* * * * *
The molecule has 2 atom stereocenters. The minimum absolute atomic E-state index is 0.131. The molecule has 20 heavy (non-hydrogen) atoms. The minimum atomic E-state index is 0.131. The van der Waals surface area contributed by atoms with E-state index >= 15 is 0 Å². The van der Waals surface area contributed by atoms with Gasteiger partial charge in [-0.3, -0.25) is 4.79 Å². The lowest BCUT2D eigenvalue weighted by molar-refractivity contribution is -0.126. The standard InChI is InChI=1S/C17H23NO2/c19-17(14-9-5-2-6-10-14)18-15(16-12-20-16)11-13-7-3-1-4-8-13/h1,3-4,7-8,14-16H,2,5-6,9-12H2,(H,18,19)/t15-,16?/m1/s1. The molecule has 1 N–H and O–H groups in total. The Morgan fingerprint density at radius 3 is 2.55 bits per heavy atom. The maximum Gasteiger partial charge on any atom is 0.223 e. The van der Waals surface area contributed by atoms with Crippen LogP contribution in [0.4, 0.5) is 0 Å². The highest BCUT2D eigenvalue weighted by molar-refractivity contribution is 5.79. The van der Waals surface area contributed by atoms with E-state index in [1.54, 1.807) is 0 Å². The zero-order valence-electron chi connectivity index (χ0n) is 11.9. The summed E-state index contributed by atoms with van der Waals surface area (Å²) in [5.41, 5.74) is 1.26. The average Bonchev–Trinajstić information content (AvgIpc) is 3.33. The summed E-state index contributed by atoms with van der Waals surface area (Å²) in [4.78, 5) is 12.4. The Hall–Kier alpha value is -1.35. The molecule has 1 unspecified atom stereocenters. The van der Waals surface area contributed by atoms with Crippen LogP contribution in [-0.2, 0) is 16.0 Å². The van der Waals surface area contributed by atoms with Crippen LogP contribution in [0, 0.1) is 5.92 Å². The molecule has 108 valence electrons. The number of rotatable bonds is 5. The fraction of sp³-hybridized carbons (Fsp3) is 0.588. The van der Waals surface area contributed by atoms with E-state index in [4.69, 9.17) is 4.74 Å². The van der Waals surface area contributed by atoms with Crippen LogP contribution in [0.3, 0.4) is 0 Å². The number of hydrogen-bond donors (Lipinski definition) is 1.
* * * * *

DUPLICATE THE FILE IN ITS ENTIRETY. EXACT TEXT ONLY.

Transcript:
The molecule has 2 atom stereocenters. The minimum absolute atomic E-state index is 0.131. The molecule has 20 heavy (non-hydrogen) atoms. The minimum atomic E-state index is 0.131. The van der Waals surface area contributed by atoms with E-state index >= 15 is 0 Å². The van der Waals surface area contributed by atoms with Gasteiger partial charge in [-0.3, -0.25) is 4.79 Å². The lowest BCUT2D eigenvalue weighted by molar-refractivity contribution is -0.126. The standard InChI is InChI=1S/C17H23NO2/c19-17(14-9-5-2-6-10-14)18-15(16-12-20-16)11-13-7-3-1-4-8-13/h1,3-4,7-8,14-16H,2,5-6,9-12H2,(H,18,19)/t15-,16?/m1/s1. The molecule has 1 N–H and O–H groups in total. The Morgan fingerprint density at radius 3 is 2.55 bits per heavy atom. The maximum Gasteiger partial charge on any atom is 0.223 e. The van der Waals surface area contributed by atoms with Crippen LogP contribution in [0.4, 0.5) is 0 Å². The highest BCUT2D eigenvalue weighted by molar-refractivity contribution is 5.79. The van der Waals surface area contributed by atoms with E-state index in [1.54, 1.807) is 0 Å². The zero-order valence-electron chi connectivity index (χ0n) is 11.9. The summed E-state index contributed by atoms with van der Waals surface area (Å²) in [5.41, 5.74) is 1.26. The average Bonchev–Trinajstić information content (AvgIpc) is 3.33. The summed E-state index contributed by atoms with van der Waals surface area (Å²) in [4.78, 5) is 12.4. The Hall–Kier alpha value is -1.35. The molecule has 1 unspecified atom stereocenters. The van der Waals surface area contributed by atoms with Crippen LogP contribution in [-0.2, 0) is 16.0 Å². The van der Waals surface area contributed by atoms with Crippen LogP contribution in [0, 0.1) is 5.92 Å². The molecule has 108 valence electrons. The number of rotatable bonds is 5. The fraction of sp³-hybridized carbons (Fsp3) is 0.588. The van der Waals surface area contributed by atoms with E-state index in [4.69, 9.17) is 4.74 Å². The van der Waals surface area contributed by atoms with Crippen LogP contribution in [0.3, 0.4) is 0 Å². The number of hydrogen-bond donors (Lipinski definition) is 1.